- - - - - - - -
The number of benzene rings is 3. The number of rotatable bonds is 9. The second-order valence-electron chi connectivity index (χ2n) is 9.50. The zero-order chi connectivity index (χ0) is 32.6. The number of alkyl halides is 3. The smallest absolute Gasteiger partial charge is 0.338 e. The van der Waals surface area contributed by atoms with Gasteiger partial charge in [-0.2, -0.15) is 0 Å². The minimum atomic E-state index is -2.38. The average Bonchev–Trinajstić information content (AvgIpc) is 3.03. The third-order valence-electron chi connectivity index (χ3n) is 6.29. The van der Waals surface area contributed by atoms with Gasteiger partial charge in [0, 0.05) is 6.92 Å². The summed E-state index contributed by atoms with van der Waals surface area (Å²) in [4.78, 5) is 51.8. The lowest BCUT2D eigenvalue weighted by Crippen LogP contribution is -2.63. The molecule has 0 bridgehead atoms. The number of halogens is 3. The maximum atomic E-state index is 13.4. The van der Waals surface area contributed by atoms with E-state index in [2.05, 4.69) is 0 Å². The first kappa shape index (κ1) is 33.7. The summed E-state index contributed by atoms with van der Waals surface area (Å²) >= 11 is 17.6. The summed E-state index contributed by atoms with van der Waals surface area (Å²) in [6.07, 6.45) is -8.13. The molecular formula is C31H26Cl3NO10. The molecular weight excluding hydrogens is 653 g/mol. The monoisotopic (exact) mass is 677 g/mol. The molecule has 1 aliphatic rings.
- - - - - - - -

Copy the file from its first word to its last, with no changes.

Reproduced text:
The number of benzene rings is 3. The number of rotatable bonds is 9. The second-order valence-electron chi connectivity index (χ2n) is 9.50. The zero-order chi connectivity index (χ0) is 32.6. The number of alkyl halides is 3. The smallest absolute Gasteiger partial charge is 0.338 e. The van der Waals surface area contributed by atoms with Gasteiger partial charge in [-0.2, -0.15) is 0 Å². The minimum atomic E-state index is -2.38. The average Bonchev–Trinajstić information content (AvgIpc) is 3.03. The third-order valence-electron chi connectivity index (χ3n) is 6.29. The van der Waals surface area contributed by atoms with Gasteiger partial charge in [0, 0.05) is 6.92 Å². The summed E-state index contributed by atoms with van der Waals surface area (Å²) in [4.78, 5) is 51.8. The lowest BCUT2D eigenvalue weighted by Crippen LogP contribution is -2.63. The molecule has 0 bridgehead atoms. The number of halogens is 3. The maximum atomic E-state index is 13.4. The van der Waals surface area contributed by atoms with E-state index in [2.05, 4.69) is 0 Å². The first kappa shape index (κ1) is 33.7. The summed E-state index contributed by atoms with van der Waals surface area (Å²) >= 11 is 17.6. The summed E-state index contributed by atoms with van der Waals surface area (Å²) in [6.07, 6.45) is -8.13. The molecular formula is C31H26Cl3NO10. The molecular weight excluding hydrogens is 653 g/mol. The monoisotopic (exact) mass is 677 g/mol. The molecule has 1 aliphatic rings.